|Jinny has been very ill and is currently undergoing rehabilitation in a Bangor facility so she will not be writing her article for awhile. She is making excellent progress and hopes to be able to return to writing her column in the near future... Adele.
The other day I was listening to a radio show with a panel that meets once a week to discuss relationship issues. This panel is made up of various mental health and behavioral professionals of both genders who are recognized by someone somewhere as being experts in their fields. They certainly had a lot of credentials if that indicates anything.
The topic of discussion was mother-daughter relationships. Evidently, they are often highly dysfunctional. There was a lot of psycho-babble about competition for male attention, unresolved ambitions, unattained goals, and a lot of other stuff that basically amounted to jealousy and resentment between mothers and daughters. Each panel member had something to say about these relationships, why they were messed up, and therapeutic methods designed to try and fix them. It was interesting, if a bit disheartening.
All this discussion naturally got me to thinking about my relationship with my own daughter. We had our ups and downs during her teenage years, of course, she hated me for her entire 6th grade year, but it all worked out in the end.
My daughter began her life as the easiest of my three kids to actually have. She was born quickly and with minimal fuss. She was also the only one who came into the world screaming her lungs out. After she was cleaned up and had calmed down they handed her to me and I got my first real look at her. The most amazing thing about her were her eyes, which were not the sort of watery blue of many babies, but a vivid blue green, amazingly intense, wide open, and giving me a look of complete contempt. I felt as if I could clearly read her mind and that she was looking at me and wondering who the heck I was and what gave me the right to interrupt whatever she was doing in the womb? It was a little disconcerting.
From the very beginning Katie was very much her own person, with a powerfully independent personality. Potty training her was a breeze because she was obviously determined to do it. She walked at 10 months because her brother, who was only 13 months older, was walking and would leave her behind which really annoyed her. When it was time to learn to tie her shoes she told me to show her how to do it once and then go away so she could practice. I shrugged and knelt in front of her to tie her shoes, never imagining that she would get it after one time and then left the room. Much to my surprise, she came out about 20 minutes later with both shoes tied. She had taught herself to do it, but because I had tied them in front of her instead of behind her, she had taught herself to tie bows left handed, and still does so to this day.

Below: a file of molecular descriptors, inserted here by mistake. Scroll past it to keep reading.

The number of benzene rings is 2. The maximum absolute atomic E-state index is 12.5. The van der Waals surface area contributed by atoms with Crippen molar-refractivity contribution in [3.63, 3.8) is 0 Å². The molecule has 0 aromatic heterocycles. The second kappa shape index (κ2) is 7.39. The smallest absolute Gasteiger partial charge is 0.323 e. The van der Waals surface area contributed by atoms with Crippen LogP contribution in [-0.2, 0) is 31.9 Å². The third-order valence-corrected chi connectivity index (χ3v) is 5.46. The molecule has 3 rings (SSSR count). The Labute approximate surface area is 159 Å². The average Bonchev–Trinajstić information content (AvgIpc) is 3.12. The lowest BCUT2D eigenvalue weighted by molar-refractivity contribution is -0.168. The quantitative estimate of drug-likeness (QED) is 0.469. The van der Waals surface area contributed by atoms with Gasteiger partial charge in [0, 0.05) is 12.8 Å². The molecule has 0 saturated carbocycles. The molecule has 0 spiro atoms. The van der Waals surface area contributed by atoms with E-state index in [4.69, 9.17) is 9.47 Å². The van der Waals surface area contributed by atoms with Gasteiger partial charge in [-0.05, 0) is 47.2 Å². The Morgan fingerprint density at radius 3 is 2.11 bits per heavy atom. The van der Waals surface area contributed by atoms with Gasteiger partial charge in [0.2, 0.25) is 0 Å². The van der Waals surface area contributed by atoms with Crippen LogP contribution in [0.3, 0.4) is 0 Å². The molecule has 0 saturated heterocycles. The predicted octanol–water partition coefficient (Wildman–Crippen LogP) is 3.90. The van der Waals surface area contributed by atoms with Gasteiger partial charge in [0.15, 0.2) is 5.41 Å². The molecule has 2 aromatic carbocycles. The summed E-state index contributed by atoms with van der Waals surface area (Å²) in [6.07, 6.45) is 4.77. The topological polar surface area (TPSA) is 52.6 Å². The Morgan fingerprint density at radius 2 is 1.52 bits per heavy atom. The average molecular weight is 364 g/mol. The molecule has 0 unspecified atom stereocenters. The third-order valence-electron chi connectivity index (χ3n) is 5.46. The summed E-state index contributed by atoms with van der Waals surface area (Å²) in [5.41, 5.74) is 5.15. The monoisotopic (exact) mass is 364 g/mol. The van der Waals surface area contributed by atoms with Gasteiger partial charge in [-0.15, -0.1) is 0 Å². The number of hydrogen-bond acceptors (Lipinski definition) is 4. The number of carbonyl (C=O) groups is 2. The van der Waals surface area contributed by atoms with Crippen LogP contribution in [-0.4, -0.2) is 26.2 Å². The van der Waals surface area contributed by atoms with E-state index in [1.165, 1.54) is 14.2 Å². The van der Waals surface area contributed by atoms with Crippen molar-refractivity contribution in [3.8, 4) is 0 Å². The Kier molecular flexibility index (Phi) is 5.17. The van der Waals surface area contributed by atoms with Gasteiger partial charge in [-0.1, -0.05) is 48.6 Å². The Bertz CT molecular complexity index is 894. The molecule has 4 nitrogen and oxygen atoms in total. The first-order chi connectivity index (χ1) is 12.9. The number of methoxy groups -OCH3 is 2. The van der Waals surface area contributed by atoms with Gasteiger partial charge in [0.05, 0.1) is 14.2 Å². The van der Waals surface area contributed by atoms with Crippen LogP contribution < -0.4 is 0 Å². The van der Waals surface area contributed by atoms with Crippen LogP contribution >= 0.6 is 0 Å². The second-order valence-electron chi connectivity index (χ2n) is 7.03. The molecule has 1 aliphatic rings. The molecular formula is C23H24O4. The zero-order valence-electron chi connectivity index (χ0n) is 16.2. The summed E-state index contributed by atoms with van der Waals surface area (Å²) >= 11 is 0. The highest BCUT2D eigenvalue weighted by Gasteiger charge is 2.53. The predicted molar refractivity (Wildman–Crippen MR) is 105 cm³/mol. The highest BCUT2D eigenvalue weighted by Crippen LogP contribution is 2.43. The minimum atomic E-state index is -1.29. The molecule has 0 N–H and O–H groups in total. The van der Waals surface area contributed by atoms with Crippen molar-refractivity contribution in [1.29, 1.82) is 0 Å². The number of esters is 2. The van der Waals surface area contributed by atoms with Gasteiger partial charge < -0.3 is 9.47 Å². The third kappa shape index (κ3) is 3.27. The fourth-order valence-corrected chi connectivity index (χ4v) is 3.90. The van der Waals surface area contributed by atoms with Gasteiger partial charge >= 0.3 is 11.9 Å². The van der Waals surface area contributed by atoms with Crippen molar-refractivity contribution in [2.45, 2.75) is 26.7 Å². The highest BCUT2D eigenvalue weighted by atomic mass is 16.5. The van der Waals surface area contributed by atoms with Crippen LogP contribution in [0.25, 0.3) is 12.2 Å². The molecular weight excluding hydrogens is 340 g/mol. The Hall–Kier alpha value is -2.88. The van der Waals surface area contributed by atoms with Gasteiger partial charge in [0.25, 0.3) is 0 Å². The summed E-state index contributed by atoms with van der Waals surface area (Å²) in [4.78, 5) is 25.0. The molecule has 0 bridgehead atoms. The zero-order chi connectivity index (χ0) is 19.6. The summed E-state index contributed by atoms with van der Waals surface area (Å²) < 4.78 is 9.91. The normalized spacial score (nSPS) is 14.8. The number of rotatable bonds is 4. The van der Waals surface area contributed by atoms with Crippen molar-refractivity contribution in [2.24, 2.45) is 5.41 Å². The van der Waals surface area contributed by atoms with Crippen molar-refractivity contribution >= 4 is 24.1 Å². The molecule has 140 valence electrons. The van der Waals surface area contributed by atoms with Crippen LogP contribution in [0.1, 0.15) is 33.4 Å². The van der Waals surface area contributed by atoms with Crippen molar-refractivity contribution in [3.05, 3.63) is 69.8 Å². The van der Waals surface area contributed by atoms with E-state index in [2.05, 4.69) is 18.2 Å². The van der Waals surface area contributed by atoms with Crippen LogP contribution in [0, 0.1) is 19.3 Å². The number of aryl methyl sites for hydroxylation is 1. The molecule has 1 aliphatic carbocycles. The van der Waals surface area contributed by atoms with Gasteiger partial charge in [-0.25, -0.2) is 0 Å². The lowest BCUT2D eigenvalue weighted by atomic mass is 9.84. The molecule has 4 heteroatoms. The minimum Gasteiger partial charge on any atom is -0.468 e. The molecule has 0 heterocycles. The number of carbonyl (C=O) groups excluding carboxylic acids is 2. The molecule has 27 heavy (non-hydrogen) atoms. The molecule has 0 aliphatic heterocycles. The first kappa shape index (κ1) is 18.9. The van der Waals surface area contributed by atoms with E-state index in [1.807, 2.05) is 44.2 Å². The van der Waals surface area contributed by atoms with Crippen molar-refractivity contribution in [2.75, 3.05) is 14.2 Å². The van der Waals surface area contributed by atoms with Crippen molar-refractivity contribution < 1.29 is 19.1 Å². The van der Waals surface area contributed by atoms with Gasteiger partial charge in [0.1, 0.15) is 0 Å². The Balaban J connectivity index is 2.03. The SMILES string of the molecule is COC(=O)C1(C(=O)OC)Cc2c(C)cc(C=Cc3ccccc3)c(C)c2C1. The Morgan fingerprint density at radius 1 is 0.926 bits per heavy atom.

Katie was always somewhat of a tomboy, coming so close behind her brother and wanting to do whatever he did. When she was 2 she asked me for a pink shirt with a truck on it. As you can imagine, this was impossible to find so I ended up buying a truck appliqué and sewing it onto a pink shirt instead. She loved that shirt.
We were crossing a street one day when she was 4 and I told her to take my hand. She did, but remarked that she would be glad when she was bigger than I was and I would have to take her hand instead. This kind of thing was typical of Katie, she wasn't angry, she was just the kind of personality that longed to be captain of her own ship from an early age and there was no doubt in her mind that she would end up bigger than I was. This turned out to be true since I am barely 5'3" and she is 5'7 1/2"